Qantara Qantara

Al-Azhar Mosque

  • Name : Al-Azhar Mosque
  • Place : Cairo, Egypt
  • Construction date/period : AD 970–972; main additions: 1130–19; 1309–10; 1339–40; 1440; 1469–94; 1501–16; 1751–52; 1778–98; 1879–92; 1892–936; 1894.
  • Construction materials : Stone
  • Architectural pattern : Stucco decorations
  • Recipient/Mandatory : Patron: Caliph al-Mu’izz
  • Author : Architect: Jawhar the Sicilian
  • Dimensions : Currently 120m x 130m; originally 88m x 70m; prayer hall 59m x 43m

The Mosque of al-Azhar was built in the medieval quarter of Cairo on the orders of the Fatimid caliph al-Mu’izz. From 988-989, it became a madrasa under the caliph al-‘Azīz, who turned it into a Shiite educational establishment for training missionaries. It has played a very important role in Cairo’s history, and has largely been reworked, extended, re-organized, and restored over the course of time.

Of Arab plan, it originally comprised a rectangular hypostyle prayer hall with five naves running parallel to the qibla wall, and a wider central perpendicular aisle, giving greater access to the mihrāb. This lay-out is similar to that of the Mosque of ibn Tūlūn and, more vaguely, to that of the Great Mosque of Damascus (Syria, 705–715), which only has three naves running parallel to the qibla wall. The central aisle was flanked by pairs of columns, as in the Mosque of Kairouan. According to Creswell, the courtyard was surrounded by a portico with columns on two sides only, as in the mosques of the Muslim West, such as those of Córdoba, Kairouan, and Tunis. This recalls the Maghrib period of the Fatimid dynasty (909–969), before their arrival in Egypt. There were three domes, one before the mihrāb, and another two in the corners of the qibla wall in the prayer hall. A new portico with columns around the courtyard and a dome at the entry of the transept were added on the orders of al-Hāfiz (1131–1149); the rear of the entry and the entry to the central nave were indicated by groups of three columns.

The Mosque still has remnants of the rich Fatimid stucco decorations, which combine naturalistic and stylized vegetal elements (palms) with geometric motifs, such as rosettes, and flowered Kufic calligraphy. Most of the stucco motifs are derived from those of the mosques of Samarra (Iraq, second half of the ninth century) and ibn Tūlūn, but other decorative elements recall Byzantine works, particularly the pendentives of Hagia Sophia in Constantinople.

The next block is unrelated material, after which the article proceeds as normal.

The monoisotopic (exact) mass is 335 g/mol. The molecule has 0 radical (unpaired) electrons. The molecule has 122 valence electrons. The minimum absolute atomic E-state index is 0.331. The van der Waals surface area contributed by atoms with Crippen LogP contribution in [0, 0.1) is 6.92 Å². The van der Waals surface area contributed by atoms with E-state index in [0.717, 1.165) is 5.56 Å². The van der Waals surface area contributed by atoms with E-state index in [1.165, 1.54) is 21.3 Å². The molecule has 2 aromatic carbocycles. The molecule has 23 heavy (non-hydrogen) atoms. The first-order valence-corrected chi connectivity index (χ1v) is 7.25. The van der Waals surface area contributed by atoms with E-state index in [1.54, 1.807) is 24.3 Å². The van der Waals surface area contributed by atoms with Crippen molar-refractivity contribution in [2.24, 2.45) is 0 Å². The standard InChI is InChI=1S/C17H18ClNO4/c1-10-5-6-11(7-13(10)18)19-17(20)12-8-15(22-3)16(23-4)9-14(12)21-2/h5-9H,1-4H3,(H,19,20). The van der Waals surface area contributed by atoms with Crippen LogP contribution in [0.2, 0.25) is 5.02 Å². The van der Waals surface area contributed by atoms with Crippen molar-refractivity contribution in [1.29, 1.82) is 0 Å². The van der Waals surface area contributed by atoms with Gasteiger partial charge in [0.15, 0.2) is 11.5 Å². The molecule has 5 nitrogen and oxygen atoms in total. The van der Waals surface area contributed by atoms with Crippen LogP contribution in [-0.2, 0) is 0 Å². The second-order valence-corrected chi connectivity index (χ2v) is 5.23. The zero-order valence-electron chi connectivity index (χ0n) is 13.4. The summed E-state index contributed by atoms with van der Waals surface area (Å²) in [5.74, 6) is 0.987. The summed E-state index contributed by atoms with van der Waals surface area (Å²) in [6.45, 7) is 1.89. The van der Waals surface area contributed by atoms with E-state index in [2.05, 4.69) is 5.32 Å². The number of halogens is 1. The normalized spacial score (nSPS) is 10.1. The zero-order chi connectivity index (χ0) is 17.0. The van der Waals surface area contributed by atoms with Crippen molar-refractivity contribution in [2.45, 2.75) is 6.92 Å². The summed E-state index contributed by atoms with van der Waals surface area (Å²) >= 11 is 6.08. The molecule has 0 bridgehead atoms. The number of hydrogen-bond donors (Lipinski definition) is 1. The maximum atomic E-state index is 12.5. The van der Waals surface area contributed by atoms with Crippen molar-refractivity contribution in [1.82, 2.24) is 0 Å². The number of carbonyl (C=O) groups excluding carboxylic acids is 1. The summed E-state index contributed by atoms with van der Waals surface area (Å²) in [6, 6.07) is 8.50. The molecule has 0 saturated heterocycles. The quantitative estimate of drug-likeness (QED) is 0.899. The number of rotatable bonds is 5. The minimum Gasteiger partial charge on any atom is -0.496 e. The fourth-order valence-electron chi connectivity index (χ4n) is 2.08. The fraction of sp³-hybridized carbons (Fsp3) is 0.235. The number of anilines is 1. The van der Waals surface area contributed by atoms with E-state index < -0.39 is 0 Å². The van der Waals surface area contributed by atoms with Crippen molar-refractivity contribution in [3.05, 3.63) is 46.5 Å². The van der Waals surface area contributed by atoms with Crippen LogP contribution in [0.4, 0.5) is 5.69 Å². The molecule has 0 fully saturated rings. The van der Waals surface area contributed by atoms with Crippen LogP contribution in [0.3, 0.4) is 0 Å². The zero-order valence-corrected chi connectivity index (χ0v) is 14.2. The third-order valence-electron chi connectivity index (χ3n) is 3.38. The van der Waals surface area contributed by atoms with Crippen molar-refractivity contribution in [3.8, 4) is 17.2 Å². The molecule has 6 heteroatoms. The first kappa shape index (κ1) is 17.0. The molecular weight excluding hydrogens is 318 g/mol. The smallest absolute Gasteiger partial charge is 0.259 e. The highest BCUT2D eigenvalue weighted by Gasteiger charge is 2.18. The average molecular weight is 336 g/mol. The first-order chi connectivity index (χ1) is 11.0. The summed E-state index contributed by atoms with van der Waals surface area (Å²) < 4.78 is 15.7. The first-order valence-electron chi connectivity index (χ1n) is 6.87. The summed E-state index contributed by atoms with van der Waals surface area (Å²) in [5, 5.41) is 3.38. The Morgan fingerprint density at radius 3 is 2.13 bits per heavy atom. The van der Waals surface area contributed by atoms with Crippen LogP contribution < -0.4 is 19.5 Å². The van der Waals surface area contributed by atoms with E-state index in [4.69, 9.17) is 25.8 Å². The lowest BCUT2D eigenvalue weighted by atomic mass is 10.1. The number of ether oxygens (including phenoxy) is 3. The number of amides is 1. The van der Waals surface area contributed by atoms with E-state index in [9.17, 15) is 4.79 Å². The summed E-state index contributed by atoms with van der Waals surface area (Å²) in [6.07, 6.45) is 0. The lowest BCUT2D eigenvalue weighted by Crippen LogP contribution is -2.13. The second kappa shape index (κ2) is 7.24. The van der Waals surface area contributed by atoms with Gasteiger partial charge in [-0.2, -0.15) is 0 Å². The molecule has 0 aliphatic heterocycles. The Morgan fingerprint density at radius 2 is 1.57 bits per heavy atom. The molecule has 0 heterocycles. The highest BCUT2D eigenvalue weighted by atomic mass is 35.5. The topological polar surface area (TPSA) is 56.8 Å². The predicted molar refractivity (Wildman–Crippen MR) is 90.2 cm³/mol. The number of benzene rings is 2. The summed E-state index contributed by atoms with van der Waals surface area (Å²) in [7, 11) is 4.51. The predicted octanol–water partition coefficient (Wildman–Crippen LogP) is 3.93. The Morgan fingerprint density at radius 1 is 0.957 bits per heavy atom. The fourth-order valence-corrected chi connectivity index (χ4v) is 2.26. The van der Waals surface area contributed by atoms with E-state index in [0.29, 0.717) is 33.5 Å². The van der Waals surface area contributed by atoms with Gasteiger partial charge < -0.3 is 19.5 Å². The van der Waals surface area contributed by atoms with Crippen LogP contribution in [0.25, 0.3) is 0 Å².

The building was abandoned under the Ayyūbids, who wanted to re-establish Sunnism and suppress any trace of Fatimid Shiism. But, it regained its former glory under the Mamelukes, thanks to the restorations of sultan al-Zāhir Baybars in 1266, who resumed the khutba (Friday prayers) in the Mosque. Other Mameluke sultans added several madrasas: in 1309 (the al-Taybarsiyya Madrasa, to the right of the Muzaynin entrance), 1340 (the al-AqbughawiyyaMadrasa, to th e left of the Muzaynin entrance), and 1440 (the al-Gawhariyya Madrasa at the north-eastern end of the Mosque). Other sultans built minarets: one was built by Qa’it Bay in 1468, and two others by al-Ghawri; built with two lanterns, they are remarkable for their two sets of steps, enabling two people to ascend at the same time without seeing each other. Further work was carried out during the Ottoman period:  in 1753, ‘Abd al-Rahmān Katkhuda carried out restoration work and made some important additions, extending the Mosque by adding new aisles, after destroying part of the qibla wall to the left of the mihrāb, which was left intact.  He also renovated the Taybarsiyya and Aqbughawiyya madrasas, and added three minarets to the Mosque, one of which was destroyed during the reign of Khedive Abbas II Hilmi Bey.

Today, Cairo’s main university is called al-Azhar.


‘Abd al-Râziq, A., ‘La mosque al-Azhar’, in Trésors fatimides du Caire, exhibition catalogue. Paris, Institut du monde arabe, 1998, Paris, Gand, Institut du monde arabe, Snoeck-Ducaju & Zoon, 1998, p. 147–149.

Behrens-Abouseif, D., Islamic Architecture in Cairo, an Introduction, Leyde, New York, Copenhagen, Cologne, Brill, 1989, pp. 58–63.

Creswell, K.A.C., The Muslim Architecture of Egypt, Vol. 1, New York, Hacker Art Books, 1978, p. 36–64.

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